Advice for queens and a tale of struggle
Published 12:06 am Sunday, May 10, 2015
By Deirdre Parker Smith
“The Four Queens: Understanding the Powers of the Crown,” by Alex Clark (Ausar Amen-Ra). Published by Alex Clark. 167 pp.
Alex Clark, a North Carolina native, uses card suits to describe different types of women. He describes the Queen of Hearts — loving, sensuous, confidant, warm, “her beautiful spirit vibrates at a higher frequency.” If she is treated badly she can become bitter. Clark calls her the “feminine expression of the Creator.”
The Queen of Clubs, Clark writes, is outgoing and free-spirited and likes to help other people have a good time. Her home is full of “positive energy and peaceful vibes.” Her downfall is she can party too much, trying to fill a void in her life. She must learn to love herself.
Clark describes the Queen of Diamonds as “motivated by money and materialism.” She is always gathering information and taking risks and thrives in corporate America. Her downfall is becoming obsessed with money. But she embodies prosperity.
The Queen of Spades “is motivated by knowledge and power.” She is a realist who knows about metaphysics, philosophy and religion. She is a leader who loves a challenge, Clark writes. He says her downfall is mistaking information for knowledge. She can be dangerous when cornered.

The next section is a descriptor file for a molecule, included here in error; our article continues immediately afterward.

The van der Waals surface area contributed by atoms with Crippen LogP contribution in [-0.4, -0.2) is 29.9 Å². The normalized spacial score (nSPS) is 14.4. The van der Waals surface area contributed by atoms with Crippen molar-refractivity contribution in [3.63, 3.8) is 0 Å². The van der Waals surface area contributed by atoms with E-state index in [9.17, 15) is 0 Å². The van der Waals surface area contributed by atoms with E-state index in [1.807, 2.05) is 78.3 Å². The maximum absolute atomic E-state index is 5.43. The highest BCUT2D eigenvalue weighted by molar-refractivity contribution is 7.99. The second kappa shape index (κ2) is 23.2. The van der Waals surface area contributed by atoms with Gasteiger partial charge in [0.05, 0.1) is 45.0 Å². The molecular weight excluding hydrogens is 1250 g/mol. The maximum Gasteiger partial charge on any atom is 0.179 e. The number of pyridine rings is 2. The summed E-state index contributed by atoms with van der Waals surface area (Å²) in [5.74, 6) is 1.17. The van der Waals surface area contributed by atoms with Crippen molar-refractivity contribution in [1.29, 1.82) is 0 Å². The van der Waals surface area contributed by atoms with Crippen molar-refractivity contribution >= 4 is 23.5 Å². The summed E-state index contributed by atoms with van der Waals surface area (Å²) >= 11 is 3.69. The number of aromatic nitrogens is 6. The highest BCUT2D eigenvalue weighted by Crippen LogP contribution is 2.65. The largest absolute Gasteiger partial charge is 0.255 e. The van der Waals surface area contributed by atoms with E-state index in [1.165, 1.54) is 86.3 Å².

Clark then offers advice on how women can change — by getting rid of baggage and negative thoughts. He quotes the 23rd Psalm and puts emphasis on how it applies to a woman’s life. He quotes the Bible, Maya Angelou and Egyptian metaphysics.
But he also advocates taking care of the body and mind and encourages the study of ancient myths to understand each queen prototype.
Clark will sign copies of his book on Saturday, May 16, at Literary Bookpost, 110 S. Main St., from noon-2 p.m.
“Legacy of Despair: A Bitter Birthright,” by John Stubblefield. Tate Publishing. 318 pp. $17.99.
John Stubblefield will be at the Bookpost on May 16, as well, from 3-5 p.m., signing his book, “Legacy of Despair.”
He says it is based on a true story. In the novel, the author follows Fred Summerset from the Great Depression through World War II and into the 1950s. Fred is beset by poverty, challenges, disappointments and change, always change.
He goes from gas station attendant to deputy sheriff to farm hand to the Navy, where his ship is destroyed by a German torpedo and he is seriously injured.
Fred suffers the loss of his father, his first love, his wife and many of his friends. He works hard but never stays anywhere for long, often returning to farming or law enforcement.
As tragedies mount in his life, he perseveres, continuing to move forward, fighting for his rights. He moves from Tennessee to Indiana, Boston, New Hampshire, learning to survive in each place.
Stubblebfield grew up in Greenville, Tenn., often mentioned in the book, and graduated from the University of North Carolina at Greensboro. He has written for television and public relations and lives in Wallburg with his family.